Toilet: Ek Prem Katha is a Bollywood movie released in August 2017 staring Akshay Kumar, Bhumi Pednekar, Sudhir Pandey, Anupam Kher and Divyendu Sharma in lead roles. The movie has been edited and directed by Shree Narayan Singh and produced by Viacom Motion in association with Friday Filmworks owned by Neeraj Pandey.
Now before we give our views about the film, here’s a message to Akshay Kumar – “Please act, stop preaching”. And here’s another ode to filmmakers – please stop doing social activism in the name of filmmaking. Your job is to make films to entertain people, so please stick to that. Because, when filmmakers try to “deliver” a social message, they end up being like those half-baked street side activists who cherry-pick facts as per their “agenda” and create a brouhaha.
So, what’s this film all about? Was it about sanitation? Was it about the importance of having toilets in household? Was it about teaching hygiene to women? Or was it a debate on whether Indian traditional customs are hygienic enough? Or, was it just a love story where the villain is “Shauch” or “Soch” and the struggle was more to save the marriage of Kesav (played by Akshay Kumar) with Jaya (played by Bhumi Pednekar) gone awry due to the absence of toilet in Akshay’s home?
Well, the title does say “Toilet: Ek Prem Katha” so it must be a love story, right? But where’s the love here? First Kesav stalks Jaya and when confronted, gives her a blast, deletes his number from her phone (apparently stored by him without her consent), deletes her number from his phone (his phone, so his choice) and after this lecture, Jaya stalks Kesav and after this mutual stalking, their romance starts which culminates in their marriage. And was it a proper marriage? No, because Kesav is a mangalic who must first get married to a buffalo and then to a girl with 2 thumbs (a female Hrithik, notwithstanding the uncanny references to Hrithik Roshan every now and then). But since Kesav and Jaya have fallen for each other but because Kesav’s father, played by Sudhir Pandey won’t agree for an alliance with a girl who does not have 2 thumbs, a woolen thumb is knit for her and a selfie of the extra thumb convinces the old man. And then they live happily ever after? No, after that Jaya finds out there’s no toilet in the entire village and all the women there, go out in the open for defecation. And begins the revolt!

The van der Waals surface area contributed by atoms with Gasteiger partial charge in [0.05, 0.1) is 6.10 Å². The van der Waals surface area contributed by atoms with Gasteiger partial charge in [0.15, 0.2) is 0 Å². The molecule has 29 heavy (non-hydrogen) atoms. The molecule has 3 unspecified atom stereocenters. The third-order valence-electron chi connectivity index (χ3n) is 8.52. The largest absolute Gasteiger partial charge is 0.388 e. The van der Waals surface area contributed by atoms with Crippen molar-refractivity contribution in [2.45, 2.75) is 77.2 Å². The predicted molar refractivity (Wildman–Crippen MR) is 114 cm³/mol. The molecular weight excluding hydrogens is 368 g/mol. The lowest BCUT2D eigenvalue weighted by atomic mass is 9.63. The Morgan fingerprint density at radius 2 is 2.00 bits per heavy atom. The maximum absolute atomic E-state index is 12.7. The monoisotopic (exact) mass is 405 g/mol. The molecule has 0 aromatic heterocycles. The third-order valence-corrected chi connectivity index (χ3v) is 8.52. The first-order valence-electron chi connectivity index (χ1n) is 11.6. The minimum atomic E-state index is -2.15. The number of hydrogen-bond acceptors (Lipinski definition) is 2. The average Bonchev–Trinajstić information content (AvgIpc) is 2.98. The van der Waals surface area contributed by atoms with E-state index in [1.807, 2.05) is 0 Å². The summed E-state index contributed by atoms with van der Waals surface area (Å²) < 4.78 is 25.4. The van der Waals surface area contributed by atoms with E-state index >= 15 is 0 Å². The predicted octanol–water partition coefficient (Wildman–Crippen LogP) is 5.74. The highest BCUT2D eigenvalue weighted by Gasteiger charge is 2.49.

That’s where the biggest anomaly in the script occurs. Apparently, when they are flirting, sorry mutually stalking each other, they seem to meet multiple times in a day, so their places aren’t far enough and Jaya, who’s the district topper in computer science is unaware of a village close by to the place lacking basic sanitation facilities and gets married to Kesav without even going to his house for once, but otherwise she’s very modern, empowered and everything?
So, did the filmmakers just decide to make a film on the open defecation problem and simply introduced the problem after marriage? Well, it did look like that. That’s where you sulk for a better direction. And while we are at it, the scene where Kesav fights with everyone to change their mentality about open defecation, in the entire scene only he is seen giving the monologue and there’s no reaction captured from bystanders and suddenly it’s night time, weak screenplay.
Or maybe, this was just another film meant to demean men? If women are not aware of their problems, how are men responsible for it? And for every problem in women’s life the blame must be on men. If the village had open defecation it was an equal problem for both men and women, how did it just become a woman’s problem and that too, married women’s problem? And to solve that, a man must rise, the woman will simply leave her in-laws place and sit at her father’s place and throw tantrums.
If at all, this was a women’s rights movie, why Jaya’s character shown so contradictory that, on one hand, she talks about women’s rights and on the other hand, just becomes a sitting duck when it comes to actually fighting for her rights. And who does the fighting for her? It’s her husband, and the reason is, he loves her and could do anything for her. So, where’s women’s rights here? It’s all about a man’s love, masqueraded as women’s rights, in order to make money because feminism is a fashion these days and filmmakers have devised sure shot formula to rake in the moolah – abuse men, talk about women’s rights (superficially) and bingo, the cash registers are ringing!
And while a movie has been made on open defecation, why not make a movie on the regressive practice of “Lathmar Holi” wherein men are beaten with bamboo sticks by women and its upto the men to save themselves. While the movie does show the regressive practice but justifies the same, saying men deserve it. Is it not hypocritical? Well, it is.
Watch this movie only if you are die hard Akshay Kumar fan, but be ready to be bored at multiple points and yes, there are a lot of attempts to give social messages but surely no attempt to entertain you. Even the comedy scenes are conspicuous only by the background music.
This article has been contributed by our Guest reviewer